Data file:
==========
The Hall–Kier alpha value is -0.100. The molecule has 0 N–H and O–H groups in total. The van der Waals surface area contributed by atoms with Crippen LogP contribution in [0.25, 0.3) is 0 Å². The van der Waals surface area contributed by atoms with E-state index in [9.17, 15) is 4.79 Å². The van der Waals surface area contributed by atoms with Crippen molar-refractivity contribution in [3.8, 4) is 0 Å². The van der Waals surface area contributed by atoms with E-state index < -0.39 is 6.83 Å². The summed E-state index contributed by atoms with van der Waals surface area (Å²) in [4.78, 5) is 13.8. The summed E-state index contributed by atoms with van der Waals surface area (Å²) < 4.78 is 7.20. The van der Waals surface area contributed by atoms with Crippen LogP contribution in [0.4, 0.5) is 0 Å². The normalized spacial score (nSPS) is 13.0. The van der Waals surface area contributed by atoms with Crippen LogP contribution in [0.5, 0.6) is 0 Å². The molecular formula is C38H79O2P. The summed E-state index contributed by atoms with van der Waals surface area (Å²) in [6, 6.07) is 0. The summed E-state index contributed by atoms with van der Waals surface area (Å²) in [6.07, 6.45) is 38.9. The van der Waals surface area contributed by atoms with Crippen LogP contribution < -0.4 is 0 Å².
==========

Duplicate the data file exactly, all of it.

The Hall–Kier alpha value is -0.100. The molecule has 0 N–H and O–H groups in total. The van der Waals surface area contributed by atoms with Crippen LogP contribution in [0.25, 0.3) is 0 Å². The van der Waals surface area contributed by atoms with E-state index in [9.17, 15) is 4.79 Å². The van der Waals surface area contributed by atoms with Crippen molar-refractivity contribution in [3.8, 4) is 0 Å². The van der Waals surface area contributed by atoms with E-state index < -0.39 is 6.83 Å². The summed E-state index contributed by atoms with van der Waals surface area (Å²) in [4.78, 5) is 13.8. The summed E-state index contributed by atoms with van der Waals surface area (Å²) < 4.78 is 7.20. The van der Waals surface area contributed by atoms with Crippen LogP contribution in [0.4, 0.5) is 0 Å². The normalized spacial score (nSPS) is 13.0. The van der Waals surface area contributed by atoms with Crippen LogP contribution in [0.5, 0.6) is 0 Å². The molecular formula is C38H79O2P. The summed E-state index contributed by atoms with van der Waals surface area (Å²) in [6, 6.07) is 0. The summed E-state index contributed by atoms with van der Waals surface area (Å²) in [6.07, 6.45) is 38.9. The van der Waals surface area contributed by atoms with Crippen LogP contribution < -0.4 is 0 Å².